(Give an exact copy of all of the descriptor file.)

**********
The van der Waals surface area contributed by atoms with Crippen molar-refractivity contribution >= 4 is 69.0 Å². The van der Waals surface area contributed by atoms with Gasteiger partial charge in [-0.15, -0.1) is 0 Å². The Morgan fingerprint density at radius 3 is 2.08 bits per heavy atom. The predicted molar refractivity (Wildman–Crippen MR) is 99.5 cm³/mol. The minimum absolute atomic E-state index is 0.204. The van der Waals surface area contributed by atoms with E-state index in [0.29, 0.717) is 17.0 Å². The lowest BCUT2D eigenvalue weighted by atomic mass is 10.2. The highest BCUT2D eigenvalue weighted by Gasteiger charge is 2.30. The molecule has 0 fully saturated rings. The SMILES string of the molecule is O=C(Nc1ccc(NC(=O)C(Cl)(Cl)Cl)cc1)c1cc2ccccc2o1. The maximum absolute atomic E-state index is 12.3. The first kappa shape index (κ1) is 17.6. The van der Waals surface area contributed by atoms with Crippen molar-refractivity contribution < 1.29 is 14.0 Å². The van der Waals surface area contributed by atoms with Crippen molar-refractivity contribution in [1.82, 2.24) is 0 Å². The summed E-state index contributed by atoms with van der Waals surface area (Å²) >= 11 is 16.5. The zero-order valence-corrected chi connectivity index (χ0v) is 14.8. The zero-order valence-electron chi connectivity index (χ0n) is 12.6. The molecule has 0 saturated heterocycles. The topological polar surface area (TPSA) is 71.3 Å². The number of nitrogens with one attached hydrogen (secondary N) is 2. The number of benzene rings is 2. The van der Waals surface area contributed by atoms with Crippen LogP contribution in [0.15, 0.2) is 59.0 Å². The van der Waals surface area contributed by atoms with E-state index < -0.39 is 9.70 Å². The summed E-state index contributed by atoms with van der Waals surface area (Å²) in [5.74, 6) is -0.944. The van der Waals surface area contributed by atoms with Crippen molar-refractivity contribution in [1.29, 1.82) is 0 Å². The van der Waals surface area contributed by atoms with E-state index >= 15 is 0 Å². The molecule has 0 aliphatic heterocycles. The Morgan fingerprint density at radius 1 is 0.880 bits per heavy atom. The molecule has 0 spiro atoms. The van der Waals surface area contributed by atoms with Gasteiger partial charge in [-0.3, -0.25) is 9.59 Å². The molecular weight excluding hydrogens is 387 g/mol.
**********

The van der Waals surface area contributed by atoms with Crippen molar-refractivity contribution >= 4 is 69.0 Å². The van der Waals surface area contributed by atoms with Gasteiger partial charge in [-0.15, -0.1) is 0 Å². The Morgan fingerprint density at radius 3 is 2.08 bits per heavy atom. The predicted molar refractivity (Wildman–Crippen MR) is 99.5 cm³/mol. The minimum absolute atomic E-state index is 0.204. The van der Waals surface area contributed by atoms with E-state index in [0.29, 0.717) is 17.0 Å². The lowest BCUT2D eigenvalue weighted by atomic mass is 10.2. The highest BCUT2D eigenvalue weighted by Gasteiger charge is 2.30. The molecule has 0 fully saturated rings. The SMILES string of the molecule is O=C(Nc1ccc(NC(=O)C(Cl)(Cl)Cl)cc1)c1cc2ccccc2o1. The maximum absolute atomic E-state index is 12.3. The first kappa shape index (κ1) is 17.6. The van der Waals surface area contributed by atoms with Crippen molar-refractivity contribution < 1.29 is 14.0 Å². The van der Waals surface area contributed by atoms with Crippen molar-refractivity contribution in [1.82, 2.24) is 0 Å². The summed E-state index contributed by atoms with van der Waals surface area (Å²) >= 11 is 16.5. The zero-order valence-corrected chi connectivity index (χ0v) is 14.8. The zero-order valence-electron chi connectivity index (χ0n) is 12.6. The molecule has 0 saturated heterocycles. The topological polar surface area (TPSA) is 71.3 Å². The number of nitrogens with one attached hydrogen (secondary N) is 2. The number of benzene rings is 2. The van der Waals surface area contributed by atoms with Crippen LogP contribution in [0.15, 0.2) is 59.0 Å². The van der Waals surface area contributed by atoms with E-state index < -0.39 is 9.70 Å². The summed E-state index contributed by atoms with van der Waals surface area (Å²) in [5.74, 6) is -0.944. The van der Waals surface area contributed by atoms with Crippen molar-refractivity contribution in [1.29, 1.82) is 0 Å². The van der Waals surface area contributed by atoms with E-state index >= 15 is 0 Å². The molecule has 0 aliphatic heterocycles. The Morgan fingerprint density at radius 1 is 0.880 bits per heavy atom. The molecule has 0 spiro atoms. The van der Waals surface area contributed by atoms with Gasteiger partial charge in [-0.3, -0.25) is 9.59 Å². The molecular weight excluding hydrogens is 387 g/mol.